The former lets you plot a fan speed curve based on the source temperature. On the other hand, the latter set the speed to 100% at the critical temperature (75°C) and allows you to select a dedicated RPM when the temperature goes below the threshold.
First, select your fan from the top pane. You can use the switches below to switch between the different fans.
Drag the points/nodes around to create a custom fan speed curve based on your requirement. The process is exactly the same as doing in BIOS.
To adjust the fan’s responsiveness (smoothing up/down time), move the slider located right below the curve as shown below:
Also, you can put a checkmark on the dedicated option to set up a critical temperature. But do note that setting the threshold higher than 75°C may lead to system instabilities.
You’ll even get a warning message from the ASUS AI Suite. Press Ok to continue.
Press Apply to save the changes.
RPM Fix Mode
As mentioned earlier, this option is for setting a fixed RPM when the system temperature goes below 75°C.
All you have to do is move the slider on the vertical axis to set the desired fan speed. Along with this, it even reports the max/min speed and RPM at each percentage on the right pane.
The final step is to save your current configuration by creating a dedicated profile. Just applying the settings won’t work. In fact, you can even set up multiple ones with varied settings for each purpose.
Get back to Fan Xpert’s main screen.
Press the Save Profile button.
In the new dialogue box, enter the desired profile name and press Save.
Loading or switching between the different profiles is also not a tedious task at all:
Click on the Load Profile button right next to Save Profile.
Select your profile and pick the Load option.
It’s a good idea to verify the configuration at the end.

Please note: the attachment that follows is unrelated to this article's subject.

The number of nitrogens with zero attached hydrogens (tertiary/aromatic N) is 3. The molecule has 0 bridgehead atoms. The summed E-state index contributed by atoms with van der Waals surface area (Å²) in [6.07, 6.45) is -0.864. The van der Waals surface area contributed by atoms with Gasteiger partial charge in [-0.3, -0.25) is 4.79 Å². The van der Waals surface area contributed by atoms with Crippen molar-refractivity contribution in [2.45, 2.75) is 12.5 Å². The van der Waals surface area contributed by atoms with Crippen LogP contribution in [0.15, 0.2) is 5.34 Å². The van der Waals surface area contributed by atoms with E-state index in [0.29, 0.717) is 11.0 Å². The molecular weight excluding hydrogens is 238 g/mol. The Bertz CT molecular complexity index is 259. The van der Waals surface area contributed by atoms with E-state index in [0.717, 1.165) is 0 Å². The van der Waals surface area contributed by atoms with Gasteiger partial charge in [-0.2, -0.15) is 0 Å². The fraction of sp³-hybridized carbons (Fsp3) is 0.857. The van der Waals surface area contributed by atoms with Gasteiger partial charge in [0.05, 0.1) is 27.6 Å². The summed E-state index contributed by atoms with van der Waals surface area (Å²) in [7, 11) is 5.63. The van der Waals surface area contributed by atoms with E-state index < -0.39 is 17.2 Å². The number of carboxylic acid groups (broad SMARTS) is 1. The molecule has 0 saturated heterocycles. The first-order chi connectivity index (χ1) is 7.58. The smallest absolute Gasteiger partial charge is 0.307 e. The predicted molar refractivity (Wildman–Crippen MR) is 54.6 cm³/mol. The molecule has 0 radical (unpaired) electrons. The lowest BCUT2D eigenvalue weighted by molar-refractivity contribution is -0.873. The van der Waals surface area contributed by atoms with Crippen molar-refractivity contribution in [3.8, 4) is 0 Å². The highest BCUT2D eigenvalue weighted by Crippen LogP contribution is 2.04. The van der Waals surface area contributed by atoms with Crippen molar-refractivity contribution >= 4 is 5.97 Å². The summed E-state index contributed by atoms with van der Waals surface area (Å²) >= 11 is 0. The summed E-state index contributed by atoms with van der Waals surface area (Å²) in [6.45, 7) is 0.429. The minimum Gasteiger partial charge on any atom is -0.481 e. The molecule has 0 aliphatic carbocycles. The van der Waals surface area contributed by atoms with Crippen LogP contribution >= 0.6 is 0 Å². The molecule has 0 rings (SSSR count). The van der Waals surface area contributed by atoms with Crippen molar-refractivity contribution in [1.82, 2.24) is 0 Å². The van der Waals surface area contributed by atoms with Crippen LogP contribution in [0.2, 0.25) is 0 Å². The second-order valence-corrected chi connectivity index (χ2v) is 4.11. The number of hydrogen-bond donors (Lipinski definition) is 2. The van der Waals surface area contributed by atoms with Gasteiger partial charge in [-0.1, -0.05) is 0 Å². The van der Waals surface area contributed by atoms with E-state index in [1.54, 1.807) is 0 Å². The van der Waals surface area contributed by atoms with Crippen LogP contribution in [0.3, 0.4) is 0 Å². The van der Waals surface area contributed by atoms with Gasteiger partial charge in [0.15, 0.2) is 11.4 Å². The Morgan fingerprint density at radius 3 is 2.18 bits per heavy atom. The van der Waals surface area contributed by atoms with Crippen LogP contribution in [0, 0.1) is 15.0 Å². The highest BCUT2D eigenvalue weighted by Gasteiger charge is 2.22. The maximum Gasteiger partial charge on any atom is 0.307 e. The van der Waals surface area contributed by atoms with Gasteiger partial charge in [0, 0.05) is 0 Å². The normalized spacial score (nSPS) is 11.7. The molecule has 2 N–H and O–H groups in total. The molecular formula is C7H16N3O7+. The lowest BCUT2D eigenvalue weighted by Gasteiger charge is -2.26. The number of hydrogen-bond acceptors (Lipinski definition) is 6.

Try ASUS AI Cooling
ASUS has excited us with their latest AI Cooling technology within the Fan Xpert 4 app that has made fan speed control as easy as pie. No further headaches on customization as its self-adaptive fan tuning offers optimal cooling considering the present load and temperature.
You can opt for either Automatic or Manual Tuning, where each has its own benefits. The former can be activated with just one click while the latter includes reference points when plotting a desired fan speed curve.
AI Cooling is already introduced in some Intel series (specifically Z690, B660, Z590, and Z490). You can refer to the official ASUS page to know if your model supports this feature.
While I’ve emphasized more on ASUS BIOS and the AI Suite 3 application above, there are some other ways to control your fans too. You can utilize your fan’s OEM or third-party apps, set active/passive Windows policy, and even get a hardware controller.
Also, note that the above methods only work for those fans that are directly connected to the motherboard. If you’re seeking to configure GPU fan speed, I recommend using the ASUS-recommended GPU Tweak application, which is another discussion altogether.